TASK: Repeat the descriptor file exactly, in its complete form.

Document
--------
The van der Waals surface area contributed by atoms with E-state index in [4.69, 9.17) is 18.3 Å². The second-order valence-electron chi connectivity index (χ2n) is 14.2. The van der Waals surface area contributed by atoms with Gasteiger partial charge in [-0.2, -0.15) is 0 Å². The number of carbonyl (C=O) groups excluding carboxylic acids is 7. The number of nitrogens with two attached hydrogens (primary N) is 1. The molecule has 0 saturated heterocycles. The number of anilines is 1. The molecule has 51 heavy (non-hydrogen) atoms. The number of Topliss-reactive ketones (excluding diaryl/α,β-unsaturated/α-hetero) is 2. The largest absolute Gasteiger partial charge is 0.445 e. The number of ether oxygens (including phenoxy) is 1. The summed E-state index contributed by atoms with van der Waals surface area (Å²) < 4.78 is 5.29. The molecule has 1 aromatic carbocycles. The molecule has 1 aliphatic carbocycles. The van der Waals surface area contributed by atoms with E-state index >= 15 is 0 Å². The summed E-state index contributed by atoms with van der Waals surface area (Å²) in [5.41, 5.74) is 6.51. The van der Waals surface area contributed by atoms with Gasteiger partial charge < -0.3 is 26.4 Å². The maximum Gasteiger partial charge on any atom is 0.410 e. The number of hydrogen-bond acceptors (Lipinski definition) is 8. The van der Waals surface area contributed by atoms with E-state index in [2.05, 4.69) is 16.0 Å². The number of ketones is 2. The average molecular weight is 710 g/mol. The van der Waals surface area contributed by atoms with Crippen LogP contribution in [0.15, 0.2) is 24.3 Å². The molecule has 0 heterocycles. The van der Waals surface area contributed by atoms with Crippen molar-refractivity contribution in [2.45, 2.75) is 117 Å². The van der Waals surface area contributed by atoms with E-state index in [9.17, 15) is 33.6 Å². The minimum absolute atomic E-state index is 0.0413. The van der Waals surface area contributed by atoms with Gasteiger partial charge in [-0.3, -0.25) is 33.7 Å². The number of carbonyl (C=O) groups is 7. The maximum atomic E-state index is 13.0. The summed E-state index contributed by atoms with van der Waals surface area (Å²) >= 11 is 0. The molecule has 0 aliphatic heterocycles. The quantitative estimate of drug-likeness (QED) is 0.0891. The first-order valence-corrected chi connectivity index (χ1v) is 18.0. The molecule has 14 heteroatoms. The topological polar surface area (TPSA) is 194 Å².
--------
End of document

The van der Waals surface area contributed by atoms with E-state index in [4.69, 9.17) is 18.3 Å². The second-order valence-electron chi connectivity index (χ2n) is 14.2. The van der Waals surface area contributed by atoms with Gasteiger partial charge in [-0.2, -0.15) is 0 Å². The number of carbonyl (C=O) groups excluding carboxylic acids is 7. The number of nitrogens with two attached hydrogens (primary N) is 1. The molecule has 0 saturated heterocycles. The number of anilines is 1. The molecule has 51 heavy (non-hydrogen) atoms. The number of Topliss-reactive ketones (excluding diaryl/α,β-unsaturated/α-hetero) is 2. The largest absolute Gasteiger partial charge is 0.445 e. The number of ether oxygens (including phenoxy) is 1. The summed E-state index contributed by atoms with van der Waals surface area (Å²) < 4.78 is 5.29. The molecule has 1 aromatic carbocycles. The molecule has 1 aliphatic carbocycles. The van der Waals surface area contributed by atoms with E-state index >= 15 is 0 Å². The summed E-state index contributed by atoms with van der Waals surface area (Å²) in [5.41, 5.74) is 6.51. The van der Waals surface area contributed by atoms with Gasteiger partial charge < -0.3 is 26.4 Å². The maximum Gasteiger partial charge on any atom is 0.410 e. The number of hydrogen-bond acceptors (Lipinski definition) is 8. The van der Waals surface area contributed by atoms with E-state index in [2.05, 4.69) is 16.0 Å². The number of ketones is 2. The average molecular weight is 710 g/mol. The van der Waals surface area contributed by atoms with Crippen LogP contribution in [0.15, 0.2) is 24.3 Å². The molecule has 0 heterocycles. The van der Waals surface area contributed by atoms with Crippen molar-refractivity contribution in [2.45, 2.75) is 117 Å². The van der Waals surface area contributed by atoms with E-state index in [9.17, 15) is 33.6 Å². The minimum absolute atomic E-state index is 0.0413. The van der Waals surface area contributed by atoms with Gasteiger partial charge in [-0.3, -0.25) is 33.7 Å². The number of carbonyl (C=O) groups is 7. The maximum atomic E-state index is 13.0. The summed E-state index contributed by atoms with van der Waals surface area (Å²) >= 11 is 0. The molecule has 0 aliphatic heterocycles. The quantitative estimate of drug-likeness (QED) is 0.0891. The first-order valence-corrected chi connectivity index (χ1v) is 18.0. The molecule has 14 heteroatoms. The topological polar surface area (TPSA) is 194 Å².